Westbrook, Peter 1952–
Peter Westbrook 1952–
Olympic fencer, foundation executive
As a young boy growing up in the Hayes Homes Projects in Newark, New Jersey, Peter West-brook used to fantasize that he would swing down from the church balcony with his sword in hand and perform daring rescues. “I wanted to be Zorro all my life,” he related in his autobiography Harnessing Anger. While his life story may not always have been of storybook quality, Westbrook has truly made his mark with his sword.
Peter Westbrook was born on April 16, 1952 in St. Louis, Missouri. His parents had met while his father, an African American Army corporal, was stationed in Kobe, Japan after World War II. His mother was part of the wealthy Japanese Catholic minority, and her father worked for the Japanese government in the Ministry of Internal Affairs. By the time Peter celebrated his first birthday, his sister Vivian was born, and the family had moved to Newark, where his father worked as a bartender. The family remained in Newark for the next 12 years.
Domestic abuse marred Westbrook’s early childhood years, and his parents divorced by the time he was five. His mother earned a meager salary assembling television picture tubes. She also found employment cleaning the priest’s rectory at St. Peter’s Catholic School and serving drinks at the parish bingo in exchange for her son’s school tuition. Although his family was poor, Westbrook remembers living in a comfortable home imbued with his mother’s strong values. His mother instilled within him the belief that good manners, tenacity, and sound discipline would help him to succeed. In Harnessing Anger, Westbrook summarized his mother’s philosophy: “And if we should survive the fight, we should get up and fight some more … I was raised militaristically.”
After graduating from St. Peter’s, Westbrook enrolled at the predominantly white Essex Catholic High School in 1967. Westbrook’s mother believed that enrolling her son in a private school would teach him self-discipline and keep him away from the violence of the streets. The school also offered an excellent fencing program. Raised in a family with a history of samurai warriors, Westbrook’s mother encouraged her son to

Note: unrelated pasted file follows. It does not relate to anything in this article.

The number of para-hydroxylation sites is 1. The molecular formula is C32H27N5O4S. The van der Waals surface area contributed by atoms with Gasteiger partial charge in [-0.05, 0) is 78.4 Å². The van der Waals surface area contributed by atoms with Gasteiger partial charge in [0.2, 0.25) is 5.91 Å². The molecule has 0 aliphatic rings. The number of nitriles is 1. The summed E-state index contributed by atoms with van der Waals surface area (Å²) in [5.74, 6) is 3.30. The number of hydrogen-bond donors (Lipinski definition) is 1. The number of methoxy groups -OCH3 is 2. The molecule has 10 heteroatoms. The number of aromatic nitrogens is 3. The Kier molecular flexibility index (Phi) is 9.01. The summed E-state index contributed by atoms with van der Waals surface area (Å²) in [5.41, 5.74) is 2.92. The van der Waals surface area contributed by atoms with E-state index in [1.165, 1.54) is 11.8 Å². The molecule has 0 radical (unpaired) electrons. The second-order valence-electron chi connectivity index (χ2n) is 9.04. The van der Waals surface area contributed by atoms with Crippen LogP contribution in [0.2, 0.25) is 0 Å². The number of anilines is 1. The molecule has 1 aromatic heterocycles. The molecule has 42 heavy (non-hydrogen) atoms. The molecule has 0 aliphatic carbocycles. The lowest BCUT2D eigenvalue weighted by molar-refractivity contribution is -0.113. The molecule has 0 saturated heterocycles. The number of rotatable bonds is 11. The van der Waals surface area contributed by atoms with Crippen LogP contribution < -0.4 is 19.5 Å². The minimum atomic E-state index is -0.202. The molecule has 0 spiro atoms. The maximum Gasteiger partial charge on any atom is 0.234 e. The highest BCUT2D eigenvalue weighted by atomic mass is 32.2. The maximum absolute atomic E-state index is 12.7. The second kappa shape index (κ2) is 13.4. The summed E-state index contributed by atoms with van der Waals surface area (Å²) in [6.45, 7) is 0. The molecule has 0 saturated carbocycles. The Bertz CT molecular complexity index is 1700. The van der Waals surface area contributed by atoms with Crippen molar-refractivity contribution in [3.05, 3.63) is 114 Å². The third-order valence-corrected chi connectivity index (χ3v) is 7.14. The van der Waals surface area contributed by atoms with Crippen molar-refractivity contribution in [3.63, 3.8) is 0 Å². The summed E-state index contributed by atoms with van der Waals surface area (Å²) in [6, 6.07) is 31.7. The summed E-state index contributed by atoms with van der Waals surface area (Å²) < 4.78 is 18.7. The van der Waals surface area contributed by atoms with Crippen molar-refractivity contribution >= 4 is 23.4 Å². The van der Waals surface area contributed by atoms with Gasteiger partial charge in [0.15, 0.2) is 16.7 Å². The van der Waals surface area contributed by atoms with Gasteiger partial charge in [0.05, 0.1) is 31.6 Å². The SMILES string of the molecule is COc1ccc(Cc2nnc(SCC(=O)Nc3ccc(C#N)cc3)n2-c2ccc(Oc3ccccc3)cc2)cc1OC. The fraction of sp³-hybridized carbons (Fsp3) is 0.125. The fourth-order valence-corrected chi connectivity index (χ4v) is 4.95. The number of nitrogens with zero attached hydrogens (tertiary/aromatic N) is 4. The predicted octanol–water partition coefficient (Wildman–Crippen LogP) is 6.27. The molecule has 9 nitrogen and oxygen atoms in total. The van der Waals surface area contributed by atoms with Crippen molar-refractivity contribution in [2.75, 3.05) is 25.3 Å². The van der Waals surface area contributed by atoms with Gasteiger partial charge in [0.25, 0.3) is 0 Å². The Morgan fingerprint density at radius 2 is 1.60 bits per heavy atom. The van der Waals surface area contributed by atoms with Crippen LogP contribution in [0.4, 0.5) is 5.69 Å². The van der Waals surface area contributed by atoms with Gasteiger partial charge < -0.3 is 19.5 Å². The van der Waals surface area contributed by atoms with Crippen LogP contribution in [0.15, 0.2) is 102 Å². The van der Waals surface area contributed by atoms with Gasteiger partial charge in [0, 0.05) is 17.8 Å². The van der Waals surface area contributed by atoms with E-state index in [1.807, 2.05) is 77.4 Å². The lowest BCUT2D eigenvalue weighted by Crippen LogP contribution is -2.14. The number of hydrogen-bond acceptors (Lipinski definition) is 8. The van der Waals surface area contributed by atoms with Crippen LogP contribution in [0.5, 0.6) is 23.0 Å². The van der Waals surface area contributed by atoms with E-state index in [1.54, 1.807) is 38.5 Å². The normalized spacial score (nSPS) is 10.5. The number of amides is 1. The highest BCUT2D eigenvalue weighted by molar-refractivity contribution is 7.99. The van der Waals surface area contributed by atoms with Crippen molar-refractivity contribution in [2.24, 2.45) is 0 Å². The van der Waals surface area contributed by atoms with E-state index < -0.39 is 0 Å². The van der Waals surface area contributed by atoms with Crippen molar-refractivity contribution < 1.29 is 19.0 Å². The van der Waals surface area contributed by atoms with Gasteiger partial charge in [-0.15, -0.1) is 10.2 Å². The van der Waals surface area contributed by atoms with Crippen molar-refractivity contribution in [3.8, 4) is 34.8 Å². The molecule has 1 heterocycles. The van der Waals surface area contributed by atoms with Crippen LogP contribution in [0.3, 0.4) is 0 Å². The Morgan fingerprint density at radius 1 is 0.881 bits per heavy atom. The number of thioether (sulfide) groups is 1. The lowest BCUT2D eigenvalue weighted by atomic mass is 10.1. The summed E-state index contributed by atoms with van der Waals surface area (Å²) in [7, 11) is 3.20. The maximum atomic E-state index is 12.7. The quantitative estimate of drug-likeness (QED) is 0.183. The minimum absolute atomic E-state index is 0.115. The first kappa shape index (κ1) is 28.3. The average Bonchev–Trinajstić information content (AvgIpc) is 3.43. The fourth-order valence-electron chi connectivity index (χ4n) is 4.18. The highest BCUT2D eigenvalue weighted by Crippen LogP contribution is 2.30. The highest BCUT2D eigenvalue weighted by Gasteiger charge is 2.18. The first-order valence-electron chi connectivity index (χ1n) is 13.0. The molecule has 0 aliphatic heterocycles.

At a Glance…
Career: Computer salesman, IBM, 1975–78; Pitney Bowes, 1978–79; marketing director, North American Van Lines, 1979–90; 54ime member U.S. Olympic fencing team (1976, 1980, 1984, 1988, 1992); 6-time member U.S. Pan American Games fencing team (1975, 1979, 1983, 1987, 1991, 1995); 11-time member U.S. World Championships team (1974–75, 1978–79, 1981–82; 1985, 1987, 1989–91 ); 13-time U.S. National Champion, men’s sabre (1974–75, 1979–86, 1988–89, 1995); 9-timeparticipant, U.S. Olympic Festival (1978–81, 1983, 1985–86, 1989, 1991, 1993); member U.S. National Team 1989–95.
Awards: Bronze medal, individual men’s sabre, 1984 Olympic Games; bronze medal 1975, gold medal 1979, 1983, 1995, silver medal, 1987, individual men’s sabre, Pan American Games; member, silver medal team, Pan American Games 1975–91; member, gold-medal team, Pan American Games, 1995; gold medal, 1978, 1981, 1983, 1985–1986, 1989, 1993, silver medal, 1979, bronze medal, 1991, Olympic Festival; USFA Athlete of the Year 1980, 1983–84, 1989; New York University Sports Hall of Fame, 1985; Sports Image Award, 1995; F. Don Miller Award, US Olympic Committee, 1996; USFA Hail of Fame, 1996; New York Public Library Best Books for the “Teen Age” 1998; Distinguished Alumnus Award, New York University, 1998; Japanese American of the Biennium Award, Japanese American Citizen League, 1998.
Member; Board of directors, US- Olympic Committee.
Addresses; Office —The Peter Westbrook Foundation, G.P.O. Box 7554, New York, NY 10116; 212-459-4538.
become interested in the sport and paid him five dollars for each lesson he completed. Westbrook was immediately attracted to the sport and soon attended lessons willingly.
Under the guidance of Samuel D’ambola, Westbrook first began training with the sabre, the military sword favored by cavalry captains and pirates. Fighting came naturally to Westbrook, for in many ways it mirrored life on the streets. Moreover, as a minority student attending a predominantly white school, Westbrook struggled with his identity. In Harnessing Anger, he recalled the advice of his friends’, “Pete, don’t say you’re black, ’cause you’re not. Your mother is Japanese.” Becoming a successful fencer, however, “brought me a feeling of acceptance that I never had before.” During both his junior and senior years, Westbrook was selected as captain of the fencing team.
Although his mother strongly encouraged him to complete his college applications, Westbrook’s only interest during his senior year was to be the best high school fencer in New Jersey. However, New York University recognized his talents as a fencer and offered Westbrook a full scholarship, which he accepted. He initially enrolled in the School of Education because, it had the easiest admissions process. Realizing that he was uncomfortable speaking in front of others, Westbrook decided to enter the School of Business instead. However, he ultimately discovered that teaching was much easier than communicating with business people.